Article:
Kevin Love shoots over noted Lakers foundational piece Robert Sacre. (Jordan Johnson/NBAE/Getty Images)
In the midst of a recent grooming session — which means it's time for me to shave, too, I suppose — Minnesota Timberwolves All-Star power forward Kevin Love briefly and colorfully addressed the widespread speculation that he's more than likely going to return to Southern California, where he was born and where he played his college ball, to don the purple and gold of the Los Angeles Lakers. From GQ's Steve Marsh:
Now that he looks like a leading man — and with free agency looming as an option at the end of next season, and the Wolves not exactly killing it on the court — everyone assumes that his next big move is to Los Angeles. He's dating actress Cody Horn, a California girl, and his Beach Boy uncle, Mike, co-wrote “California Girls.” So fess up, Kev: You're gone, right? “People think it's so far-fetched that I would stay in Minnesota,” he says. “And I'm not s******g on the Lakers, but we have the better team, the better foundation. I'm having fun.” Note the present tense.
(Ah, the twist of the knife in that last sentence, huh?)
In the here and now, Love's statement is bang-on. Minnesota enters Wednesday's play a full seven games ahead of the 18-35 Lakers, who are tied with the Sacramento Kings for the West's worst mark. While the Lakers roster is devoid of beyond-next-year talent save for the injured, waning and exceedingly well-compensated Kobe Bryant, the Wolves have Love's "Bruise Brothers" running buddy, rugged screen-setter/post-scorer/fear-inducer Nikola Pekovic, locked up for the next four years, and gifted playmaking point guard Ricky Rubio under their control for two more seasons. Add in Kevin Martin and Corey Brewer on the wings, and you've got the elements of a competitive squad in the years ahead.
Except, of course, that that squad isn't that competitive right now. The Timberwolves stand at a disappointing 25-28, six games behind the Dallas Mavericks for the eighth seed in the Western Conference playoff race and eight games worse than their expected win-loss record, despite having the league's 10th-best offense and 12th-best defense on a per-possession basis, according to NBA.com. ("The numbers lie," as Britt Robson wrote.)
The roster might be constructed sort of inside-out and backward, the point guard can't shoot, the high-priced shooting guard isn't getting to the line, and the team's already capped out through the end of the 2014-15 season, at which time Love can decline his '15-'16 player option and become a free agent if he so chooses ... when the Lakers could be flush with cash to add a top-dollar free agent, provided they keep enough powder dry over the course of the next year and a half or so, and would have only one year remaining on Bryant's $28.5 million extension, providing a pathway to more cap space with which to add supplemental talent in the years ahead. (L.A. has also, historically, been a much more attractive prospective destination for free agents than Minneapolis, which doesn't hurt from a roster-building perspective.)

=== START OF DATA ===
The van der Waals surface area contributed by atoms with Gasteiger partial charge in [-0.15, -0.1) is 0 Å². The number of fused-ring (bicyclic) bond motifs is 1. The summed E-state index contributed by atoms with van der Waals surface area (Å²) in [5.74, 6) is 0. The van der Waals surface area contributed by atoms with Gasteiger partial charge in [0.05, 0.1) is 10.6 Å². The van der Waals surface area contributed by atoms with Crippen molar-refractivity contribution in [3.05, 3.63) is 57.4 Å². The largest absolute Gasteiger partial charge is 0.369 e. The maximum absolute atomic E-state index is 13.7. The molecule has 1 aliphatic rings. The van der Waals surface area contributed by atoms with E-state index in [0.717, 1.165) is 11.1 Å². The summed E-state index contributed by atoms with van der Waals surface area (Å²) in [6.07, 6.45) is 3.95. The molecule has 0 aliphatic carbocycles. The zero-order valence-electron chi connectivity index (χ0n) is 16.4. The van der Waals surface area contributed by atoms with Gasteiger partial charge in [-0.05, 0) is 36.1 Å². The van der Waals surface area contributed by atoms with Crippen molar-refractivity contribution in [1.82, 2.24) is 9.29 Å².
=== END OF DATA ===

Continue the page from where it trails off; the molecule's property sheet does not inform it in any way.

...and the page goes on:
The Lakers wouldn't be alone in that scenario, of course — just about any team with the means to acquire Love, whether via max-level cap space in free agency or via an enticing enough collection of future picks and young players to trade, is sure to throw its hat into the ring for a 25-year-old All-NBA-caliber power forward who ranks fourth in the league in scoring and second in the league in rebounding. CBSSports.com's Ken Berger reported Tuesday that the Dallas Mavericks were looking to get involved in the chase for Love, but Mavs owner Mark Cuban promptly scuttled that report on Tuesday, according to Eddie Sefko of the Dallas Morning News:
“I know what we’re talking about and not talking about,” Cuban said before Tuesday’s game against Miami. “We take pride in the fact that you never read about our deals before they happen. So if you read about them, you know what that means.” [...]
“Whether it’s free agents or trades,” he said. “But it’s actually changing some because it’s just a lot harder to make trades these days. If you read about it, you know it’s not true. I don’t know if we got the Beach Boys booked.”
At the moment, only one town's got Love's act on the marquee, and there doesn't seem to be any reason not to take him at his word. If he believes Wolves boss Flip Saunders can build a winner around him, then staying in Minnesota (where he can make more money than he can anywhere else, thanks to the Wolves owning his Bird rights) makes as much sense as looking elsewhere. Should the Wolves continue to underperform their statistical output, continue to lag behind the Western Conference playoff pack, and once again find themselves watching the playoffs with relatively little improvement from the non-Love-and-Pekovic pieces of the roster, though, circumstances could change. It seems like it'd be hard for an Olympian and All-Star starter to have very much fun with another year in the lottery, after all.
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